New community orchestra forming in the South Sound

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By Matt Nagle

matt@tacomaweekly.com

During these times that are so uncertain and stressful, having something to look forward to can go a long way in soothing worried minds and heavy hearts. It is in this spirit that Parke Burgess is working to assemble a new community orchestra based in Tacoma – the Salish Sea Philharmonia Orchestra (SSPO). With eyes to the future, Burgess has put out the call for players to come and try out for this all volunteer orchestra in preparation for its first season once it becomes safe for audiences to gather again for live music events.

Burgess was inspired to launch this project after he and his family watched a dress rehearsal of a Pacific Northwest Ballet performance that was canceled due to the pandemic. 

“It was a moment of going to the ballet from our living room,” he said, “and I was struck by how sad I was that I didn’t know when I would be able to go to a concert or performance of this kind again. I realized just how deeply important that is to me and how significant it is to the life of a community to have arts events.”

A seasoned musician, conductor and teacher, Burgess went on to do things other than music for the past 20 years. However, he said that this moment with the PNB suddenly felt so precious that it re-awakened in him the zeal to create music again. 

“I want to make more opportunities for (arts events) to happen in the community again. I want to give musicians who may be feeling the same thing I’m feeling the opportunity to get together and enjoy what’s possible when we’re not locked inside our own homes.”

Another reason that Burgess wants to form the orchestra is to help counteract all the heavy issues that have been coming at all of us over these past months – the COVID-19 pandemic, the killing of George Floyd and racial tensions, insecurities surrounding the economy… All of this and more builds and builds to where it can seem like there is no light at the end of the tunnel. 

“There is a sense that we live in a very dark time and the idea of let’s build for something beautiful that happens once we’re out of this dark period just feels really important right now,” Burgess said, “to have some positivity, some hopeful vision of the future. That’s part of what I want to offer as well.”

Musicians of all orchestral instruments are encouraged to take part in SSPO – woodwinds, brass, and “as many string players as I can get because that’s usually the hardest thing, to get a full enough string section,” Burgess said. As most symphony orchestras are made up of about 50 players, this is the number that he is shooting for. As this is an all-volunteer orchestra, Burgess included, if seasoned professionals want to play for the sheer love it, they are welcomed. 

At this point, Burgess is projecting the Salish Sea Philharmonia Orchestra’s first performance to take place in the fall of 2021. 

“My plan is to wait and see what happens. I’m certainly watching the performing arts organizations around the region and worldwide about when they feel ready to actually start working again and putting on public concerts, and whether it seems like people are willing to go to public concerts again. All of that needs to feel like it’s looking promising before I want to get serious about setting dates. I’m hanging back and waiting to see how things develop.”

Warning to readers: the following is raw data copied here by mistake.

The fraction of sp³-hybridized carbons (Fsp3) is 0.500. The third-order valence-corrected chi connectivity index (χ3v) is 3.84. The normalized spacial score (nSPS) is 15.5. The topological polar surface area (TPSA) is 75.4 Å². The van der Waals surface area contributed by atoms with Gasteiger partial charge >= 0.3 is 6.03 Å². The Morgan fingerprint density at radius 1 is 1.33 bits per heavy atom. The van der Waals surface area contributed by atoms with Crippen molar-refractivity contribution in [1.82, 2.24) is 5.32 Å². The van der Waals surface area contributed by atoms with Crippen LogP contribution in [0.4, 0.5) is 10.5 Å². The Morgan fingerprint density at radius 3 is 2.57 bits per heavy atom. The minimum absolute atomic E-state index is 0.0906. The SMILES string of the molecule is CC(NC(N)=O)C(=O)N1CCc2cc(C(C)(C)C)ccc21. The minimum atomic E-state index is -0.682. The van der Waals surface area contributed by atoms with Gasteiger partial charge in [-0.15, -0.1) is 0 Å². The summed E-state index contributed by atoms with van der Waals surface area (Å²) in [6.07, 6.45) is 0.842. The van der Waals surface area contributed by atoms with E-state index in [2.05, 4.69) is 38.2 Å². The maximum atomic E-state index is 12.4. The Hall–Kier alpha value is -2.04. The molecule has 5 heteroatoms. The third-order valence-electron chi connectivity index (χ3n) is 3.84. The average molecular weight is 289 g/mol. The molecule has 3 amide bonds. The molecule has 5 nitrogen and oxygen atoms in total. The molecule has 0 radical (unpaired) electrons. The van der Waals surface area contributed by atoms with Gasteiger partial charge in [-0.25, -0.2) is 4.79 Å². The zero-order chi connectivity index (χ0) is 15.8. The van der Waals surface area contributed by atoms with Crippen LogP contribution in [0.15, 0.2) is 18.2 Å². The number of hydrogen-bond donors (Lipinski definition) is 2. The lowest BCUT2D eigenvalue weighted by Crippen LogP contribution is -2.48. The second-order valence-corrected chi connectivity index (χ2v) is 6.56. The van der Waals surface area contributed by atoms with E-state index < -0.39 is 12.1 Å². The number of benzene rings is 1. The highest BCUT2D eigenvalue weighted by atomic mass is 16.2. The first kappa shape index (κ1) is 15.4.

Burgess holds a doctorate in conducting from the University of Washington, and a B.A. in music theory and history from Yale. In the 1990s, he held various posts, including music director of the Lake Union Civic Orchestra and the Everett Youth Symphonies, and served as Director of Orchestras at California State University at Stanislaus. 

In 2000, Burgess hung up his baton and threw himself into other projects, including a period of intensive monastic training at the Providence Zen Center in Rhode Island, writing a book on nonviolent social change, and starting a private practice as a psychotherapist.

As SSPO founder and director, Burgess’ new music adventure has already had a profound affect on him in that it brought him out of retirement and back to his love for making music. 

“Though I had committed myself to have a professional career as a conductor and musician, I realized that for me it is healthiest if music is an avocation. I didn’t want to be chasing an income,” he said. “Like many musicians, I was piecing together many part-time jobs and really couldn’t get the space and distance from what I was doing so that every time I came back to it, I was full of joy and excitement. That’s where I want to be and that’s where I’m at my best.

“I needed to move away from music pretty substantially to do almost entirely other things and now feel ready to come back with that freshness and treat it not as a vocation, but as an avocation.”        

Also an accomplished cellist, Burgess knows what it’s like to be “on the boards” as a player, which lends itself well to his plan for the orchestra be a collaborative effort among everyone involved so that all have ownership. 

As he explained: “I want to put up good guard rails so that it’s likely to be successful, but I want to create as much space for creativity and freedom to figure this thing out together. The experience that I want everyone to come away with is that this is theirs…that they get to build it the way it spontaneously and organically wants to be.”

The Salish Sea Philharmonia Orchestra sees the story of its founding as a beacon of hope in a very dark time, a refusal to succumb to despair, and a celebration of the splendors of the human imagination. To learn more and to sign up, visit www.SalishPhil.org.

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